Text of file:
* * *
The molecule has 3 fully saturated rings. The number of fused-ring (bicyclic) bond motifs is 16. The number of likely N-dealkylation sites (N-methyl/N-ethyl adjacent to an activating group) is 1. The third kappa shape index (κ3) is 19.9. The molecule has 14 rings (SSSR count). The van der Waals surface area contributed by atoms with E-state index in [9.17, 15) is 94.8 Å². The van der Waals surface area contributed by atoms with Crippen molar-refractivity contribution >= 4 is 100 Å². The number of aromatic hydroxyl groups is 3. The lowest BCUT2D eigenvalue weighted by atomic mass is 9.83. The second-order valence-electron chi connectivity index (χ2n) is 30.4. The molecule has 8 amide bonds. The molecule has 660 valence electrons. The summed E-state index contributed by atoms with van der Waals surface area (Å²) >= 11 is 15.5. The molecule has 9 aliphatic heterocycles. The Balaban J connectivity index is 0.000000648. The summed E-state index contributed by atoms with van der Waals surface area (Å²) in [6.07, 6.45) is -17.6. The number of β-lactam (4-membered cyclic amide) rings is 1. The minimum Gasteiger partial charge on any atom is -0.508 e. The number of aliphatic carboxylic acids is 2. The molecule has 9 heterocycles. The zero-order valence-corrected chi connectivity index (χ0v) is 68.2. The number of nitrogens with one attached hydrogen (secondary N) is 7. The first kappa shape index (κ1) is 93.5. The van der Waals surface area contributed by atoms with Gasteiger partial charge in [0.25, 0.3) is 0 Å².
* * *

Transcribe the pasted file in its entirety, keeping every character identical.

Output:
The molecule has 3 fully saturated rings. The number of fused-ring (bicyclic) bond motifs is 16. The number of likely N-dealkylation sites (N-methyl/N-ethyl adjacent to an activating group) is 1. The third kappa shape index (κ3) is 19.9. The molecule has 14 rings (SSSR count). The van der Waals surface area contributed by atoms with E-state index in [9.17, 15) is 94.8 Å². The van der Waals surface area contributed by atoms with Crippen molar-refractivity contribution >= 4 is 100 Å². The number of aromatic hydroxyl groups is 3. The lowest BCUT2D eigenvalue weighted by atomic mass is 9.83. The second-order valence-electron chi connectivity index (χ2n) is 30.4. The molecule has 8 amide bonds. The molecule has 660 valence electrons. The summed E-state index contributed by atoms with van der Waals surface area (Å²) >= 11 is 15.5. The molecule has 9 aliphatic heterocycles. The Balaban J connectivity index is 0.000000648. The summed E-state index contributed by atoms with van der Waals surface area (Å²) in [6.07, 6.45) is -17.6. The number of β-lactam (4-membered cyclic amide) rings is 1. The minimum Gasteiger partial charge on any atom is -0.508 e. The number of aliphatic carboxylic acids is 2. The molecule has 9 heterocycles. The zero-order valence-corrected chi connectivity index (χ0v) is 68.2. The number of nitrogens with one attached hydrogen (secondary N) is 7. The first kappa shape index (κ1) is 93.5. The van der Waals surface area contributed by atoms with Gasteiger partial charge in [0.25, 0.3) is 0 Å².